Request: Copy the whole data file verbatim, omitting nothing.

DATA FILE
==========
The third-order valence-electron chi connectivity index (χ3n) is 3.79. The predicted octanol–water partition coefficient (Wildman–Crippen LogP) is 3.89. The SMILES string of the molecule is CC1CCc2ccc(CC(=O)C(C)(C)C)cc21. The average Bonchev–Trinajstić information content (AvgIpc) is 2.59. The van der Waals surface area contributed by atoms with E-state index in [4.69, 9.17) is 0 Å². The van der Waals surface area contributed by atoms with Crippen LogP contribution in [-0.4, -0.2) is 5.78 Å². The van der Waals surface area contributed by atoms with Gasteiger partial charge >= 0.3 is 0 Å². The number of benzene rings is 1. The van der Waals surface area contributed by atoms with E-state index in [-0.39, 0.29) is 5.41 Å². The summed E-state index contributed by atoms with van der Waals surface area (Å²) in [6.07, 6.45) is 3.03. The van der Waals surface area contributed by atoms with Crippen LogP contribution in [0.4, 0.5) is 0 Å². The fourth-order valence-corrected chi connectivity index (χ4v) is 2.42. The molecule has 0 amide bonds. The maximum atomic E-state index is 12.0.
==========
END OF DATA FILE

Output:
The third-order valence-electron chi connectivity index (χ3n) is 3.79. The predicted octanol–water partition coefficient (Wildman–Crippen LogP) is 3.89. The SMILES string of the molecule is CC1CCc2ccc(CC(=O)C(C)(C)C)cc21. The average Bonchev–Trinajstić information content (AvgIpc) is 2.59. The van der Waals surface area contributed by atoms with E-state index in [4.69, 9.17) is 0 Å². The van der Waals surface area contributed by atoms with Crippen LogP contribution in [-0.4, -0.2) is 5.78 Å². The van der Waals surface area contributed by atoms with Gasteiger partial charge >= 0.3 is 0 Å². The number of benzene rings is 1. The van der Waals surface area contributed by atoms with E-state index in [-0.39, 0.29) is 5.41 Å². The summed E-state index contributed by atoms with van der Waals surface area (Å²) in [6.07, 6.45) is 3.03. The van der Waals surface area contributed by atoms with Crippen LogP contribution in [0.4, 0.5) is 0 Å². The fourth-order valence-corrected chi connectivity index (χ4v) is 2.42. The molecule has 0 amide bonds. The maximum atomic E-state index is 12.0.